I’m inspired by culture, tradition and heritage. My work is adaptive, so when I’m doing a project, mural, painting outside of Portugal, I do extensive research about that country’s culture and related visual elements, which I then include and adapt into my work.
-What is the hardest part while working on a piece of art?
There are many hard and difficult parts in the process of working on a piece of art. Sometimes the problem can be sketching the initial composition, sometimes it can be finding the right balance between all the elements that compose the piece It’s never easy but it’s always rewarding if you put your heart into it.
-Do you have an artist(s) you admire and what for?
I tend not to look much into other artists work. It’s really easy to be influenced by all the information you are exposed to nowadays and I try to avoid that. Anyway, I think I can say my inspiration comes mainly from all the old ceramic masters of Portugal.
-Which cities are the most inspiring for you?
I love the feeling of Lisbon. Recently it has become such a vibrant place, full of culture and art. A beautiful place where old meets new. My second home, right after Cascais.
-What other passions do you have apart from art?
Music (even thou I don’t play any instrument nor actually do any music…. apart from the occasional shower singing) and video games (i like to blow stuff up and shoot virtual bad guys haha).
-Do you have a wild project that you dream of achieving some day?
One of the wild projects I always dreamt of is coming to life this summer in Lisbon. I’ll have a large scale, permanent ceramic panel in one of the most prominent avenues of Lisbon, alongside legendary portuguese artists. I’m ecstatic! I’m sure more good projects will happen. I’ts just a matter of dreaming big and thinking positive.
-Tell us about your art, does it include symbolisms, messages or repeated patterns?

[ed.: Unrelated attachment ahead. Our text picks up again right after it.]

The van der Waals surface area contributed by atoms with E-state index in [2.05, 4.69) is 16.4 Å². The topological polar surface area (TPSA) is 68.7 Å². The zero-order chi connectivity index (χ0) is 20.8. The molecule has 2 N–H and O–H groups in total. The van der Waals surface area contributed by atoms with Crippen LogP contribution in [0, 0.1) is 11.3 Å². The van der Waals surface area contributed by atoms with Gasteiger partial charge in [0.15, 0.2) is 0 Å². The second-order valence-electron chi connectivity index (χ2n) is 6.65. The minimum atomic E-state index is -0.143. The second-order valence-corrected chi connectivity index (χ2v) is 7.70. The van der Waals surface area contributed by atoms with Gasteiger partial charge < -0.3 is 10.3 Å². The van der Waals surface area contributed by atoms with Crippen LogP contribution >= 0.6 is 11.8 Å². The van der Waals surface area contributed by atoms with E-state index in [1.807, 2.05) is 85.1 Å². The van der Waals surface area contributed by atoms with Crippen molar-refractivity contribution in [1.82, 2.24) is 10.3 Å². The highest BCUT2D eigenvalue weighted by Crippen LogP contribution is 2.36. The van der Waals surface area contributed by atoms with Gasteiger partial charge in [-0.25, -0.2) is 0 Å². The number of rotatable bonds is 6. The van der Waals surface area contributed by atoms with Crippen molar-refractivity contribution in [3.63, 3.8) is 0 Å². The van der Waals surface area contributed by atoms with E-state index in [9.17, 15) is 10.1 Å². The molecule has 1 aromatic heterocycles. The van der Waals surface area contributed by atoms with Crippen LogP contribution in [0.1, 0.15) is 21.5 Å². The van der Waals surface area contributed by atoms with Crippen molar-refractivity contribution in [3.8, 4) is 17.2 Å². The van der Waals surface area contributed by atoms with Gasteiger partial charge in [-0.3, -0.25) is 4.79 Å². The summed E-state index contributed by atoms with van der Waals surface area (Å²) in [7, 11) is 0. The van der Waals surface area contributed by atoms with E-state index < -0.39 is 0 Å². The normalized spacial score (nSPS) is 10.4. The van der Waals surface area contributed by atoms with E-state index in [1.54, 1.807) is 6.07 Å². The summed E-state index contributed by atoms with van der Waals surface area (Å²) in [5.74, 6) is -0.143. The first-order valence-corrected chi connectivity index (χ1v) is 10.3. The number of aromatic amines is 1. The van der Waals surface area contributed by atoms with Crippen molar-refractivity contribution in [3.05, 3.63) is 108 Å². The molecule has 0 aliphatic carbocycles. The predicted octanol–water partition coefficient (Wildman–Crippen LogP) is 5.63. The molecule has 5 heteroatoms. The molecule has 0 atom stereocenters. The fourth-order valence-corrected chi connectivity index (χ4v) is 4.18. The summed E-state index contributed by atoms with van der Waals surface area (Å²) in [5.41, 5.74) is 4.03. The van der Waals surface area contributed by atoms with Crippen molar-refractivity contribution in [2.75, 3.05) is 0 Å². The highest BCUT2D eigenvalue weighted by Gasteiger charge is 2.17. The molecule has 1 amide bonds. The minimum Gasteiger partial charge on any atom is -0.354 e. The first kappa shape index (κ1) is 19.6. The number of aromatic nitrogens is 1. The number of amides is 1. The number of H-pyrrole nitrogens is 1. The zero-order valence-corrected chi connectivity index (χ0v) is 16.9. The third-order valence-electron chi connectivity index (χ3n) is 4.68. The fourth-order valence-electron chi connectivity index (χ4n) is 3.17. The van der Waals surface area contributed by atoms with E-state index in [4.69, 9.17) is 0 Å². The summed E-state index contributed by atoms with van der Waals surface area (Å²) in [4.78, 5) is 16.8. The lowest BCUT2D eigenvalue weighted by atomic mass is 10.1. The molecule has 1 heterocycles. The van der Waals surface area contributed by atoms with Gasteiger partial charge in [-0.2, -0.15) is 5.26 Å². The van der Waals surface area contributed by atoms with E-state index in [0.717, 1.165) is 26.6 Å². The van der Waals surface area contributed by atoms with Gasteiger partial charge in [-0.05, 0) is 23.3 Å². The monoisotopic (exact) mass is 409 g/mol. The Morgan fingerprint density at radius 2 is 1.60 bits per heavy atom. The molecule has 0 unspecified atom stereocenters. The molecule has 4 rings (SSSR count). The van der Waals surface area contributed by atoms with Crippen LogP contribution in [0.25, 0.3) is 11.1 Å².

Yes, not direct ones and obviously yes 🙂
– How long time does a piece of art work of yours usually survive for?
Well it depends on the piece. A mural can last for a long time or it can be painted over in the next day. My ceramic pieces they last for a very (very) long time.
-What do people first think of, or feel, when they see one of your works on the street?
I believe the first reaction it to always takes people to a familiar place, I think my work emits a vibe of something you’ve always seen. This is why my work requires a second (and third and fourth) look. This way people discover all the details and elements within my works.
-Do you have a secret you would like to share with us? 🙂
Secrets cause problems. No I don’t.
-What are your creative plans for the future?
I just want to continue to do my thing. I’ve been fortunate to work with so many good people and to visit so many nice places and cities along these years. I just want to do more and more
-Is there a specific thought or message you would like to pass to our audience out there?
Do something with your life that makes you happy.
Thank you ADD FUEL for your time and for opening yourself up to us and our viewers! Best of luck.